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The transatlantic opioid crisis

Could the scale of litigation against so-called ‘Opioid Inc’ reach the heights of those pursued against Big Tobacco?

opioid crisis

A landmark ruling by a judge in Oklahoma, USA awarded the state record damages of $572m (£468m) from Johnson & Johnson (J&J), the manufacturer of synthetic opioids like oxycodone and fentanyl patches. 

With an estimated half a million Britons now hooked on synthetic opioids too, what is the potential for litigation in the UK?

Synthetic opioids are now widely regarded to be the root cause of an epidemic of painkiller addiction in the USA. It has cost thousands of lives, at an increasing rate since recent attempts to tighten prescription policies has pushed addicts onto illegal narcotics, like heroin, and has had a hugely detrimental impact on families and entire communities.

The attorney generals of states, local governments and Native American tribes are concentrating their efforts on pursuing manufacturers, distributors and even retailers like Walmart as the targets of litigation. The Oklahoma ruling will have emboldened many others across the US and has sparked speculation on this side of the Atlantic that a wave of litigation may come crashing over the pharmaceutical industry here.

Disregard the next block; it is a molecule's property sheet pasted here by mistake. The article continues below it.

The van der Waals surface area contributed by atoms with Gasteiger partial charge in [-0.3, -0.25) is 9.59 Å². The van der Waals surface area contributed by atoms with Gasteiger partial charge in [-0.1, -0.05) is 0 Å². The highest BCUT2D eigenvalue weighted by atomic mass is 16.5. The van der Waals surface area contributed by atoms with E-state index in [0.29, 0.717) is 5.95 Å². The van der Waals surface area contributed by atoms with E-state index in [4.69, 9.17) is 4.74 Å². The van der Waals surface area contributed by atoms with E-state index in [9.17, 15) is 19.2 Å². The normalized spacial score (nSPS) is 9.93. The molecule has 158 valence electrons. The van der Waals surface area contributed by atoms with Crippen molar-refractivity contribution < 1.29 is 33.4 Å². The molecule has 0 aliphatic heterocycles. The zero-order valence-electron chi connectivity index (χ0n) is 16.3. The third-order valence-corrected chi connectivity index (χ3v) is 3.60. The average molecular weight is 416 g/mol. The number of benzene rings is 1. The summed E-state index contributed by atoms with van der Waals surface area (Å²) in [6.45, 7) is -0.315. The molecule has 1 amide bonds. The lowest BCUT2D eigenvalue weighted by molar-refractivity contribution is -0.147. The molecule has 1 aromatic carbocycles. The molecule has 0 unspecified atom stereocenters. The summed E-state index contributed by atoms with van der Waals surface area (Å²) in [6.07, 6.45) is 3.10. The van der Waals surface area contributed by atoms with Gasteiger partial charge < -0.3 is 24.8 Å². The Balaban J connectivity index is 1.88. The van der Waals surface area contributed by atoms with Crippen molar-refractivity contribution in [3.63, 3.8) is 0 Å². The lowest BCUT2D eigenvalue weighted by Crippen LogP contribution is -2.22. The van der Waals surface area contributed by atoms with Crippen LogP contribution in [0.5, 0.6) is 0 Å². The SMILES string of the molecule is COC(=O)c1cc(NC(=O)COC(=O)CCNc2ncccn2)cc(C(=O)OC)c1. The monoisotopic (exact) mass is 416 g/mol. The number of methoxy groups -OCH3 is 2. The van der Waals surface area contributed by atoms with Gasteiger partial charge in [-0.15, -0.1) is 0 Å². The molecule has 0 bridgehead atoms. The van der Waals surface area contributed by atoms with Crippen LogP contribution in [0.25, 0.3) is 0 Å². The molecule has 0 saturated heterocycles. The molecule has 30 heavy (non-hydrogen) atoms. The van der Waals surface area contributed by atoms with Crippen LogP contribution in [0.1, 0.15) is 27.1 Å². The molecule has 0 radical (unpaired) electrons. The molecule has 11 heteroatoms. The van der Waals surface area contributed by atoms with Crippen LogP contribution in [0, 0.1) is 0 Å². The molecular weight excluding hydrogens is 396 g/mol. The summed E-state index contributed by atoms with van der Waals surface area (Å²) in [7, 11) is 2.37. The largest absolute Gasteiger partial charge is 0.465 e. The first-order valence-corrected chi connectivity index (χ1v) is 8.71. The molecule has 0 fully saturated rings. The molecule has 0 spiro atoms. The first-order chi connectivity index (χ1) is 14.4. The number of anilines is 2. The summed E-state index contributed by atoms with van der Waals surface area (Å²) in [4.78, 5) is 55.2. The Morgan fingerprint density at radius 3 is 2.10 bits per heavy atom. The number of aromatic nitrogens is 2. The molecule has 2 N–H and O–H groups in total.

Differences between the UK and US healthcare systems, let alone legal systems, could not be starker. But litigation here is not just conceivable but likely, especially as we find ourselves in the grip of an addiction crisis too.

Legalised heroin

Before exploring the legal arguments in the US that may or may not transpose into UK law, it is worth reflecting on the inherent problems with synthetic opioids.

The benefits of opioids have been known for centuries. The ancient Greeks and Romans were the first to discover their powerful pain-relieving qualities.

Later, in 1803, the first extraction of morphine from opioids took place and the synthesis of heroin followed in 1874. It was initially used for medicinal purposes in 1898, and only five years later, heroin abuse became recognised as a problem in the USA.

It was outlawed in the US in 1914, and in much of the rest of the world shortly after. While morphine has continued to be used as
a painkiller, drug companies began to develop new synthetic alternatives.

Just like heroin and morphine, these were highly effective painkillers. But the difference, their makers claimed – although in decreasing degrees since their launch – was that they were not meant to be as addictive and so, in theory, could be prescribed more freely.

Except they weren’t. People rapidly developed addictions to synthetic opioids and, because of the lower threshold of ailments doctors prescribed them for, an epidemic in the US, and now the UK, ensued.

Trouble in America

The scale of the opioid addiction problem in the US and the recent ruling against J&J has fuelled speculation that the scale of litigation against so- called ‘Opioid Inc’ could reach the heights of those pursued against Big Tobacco.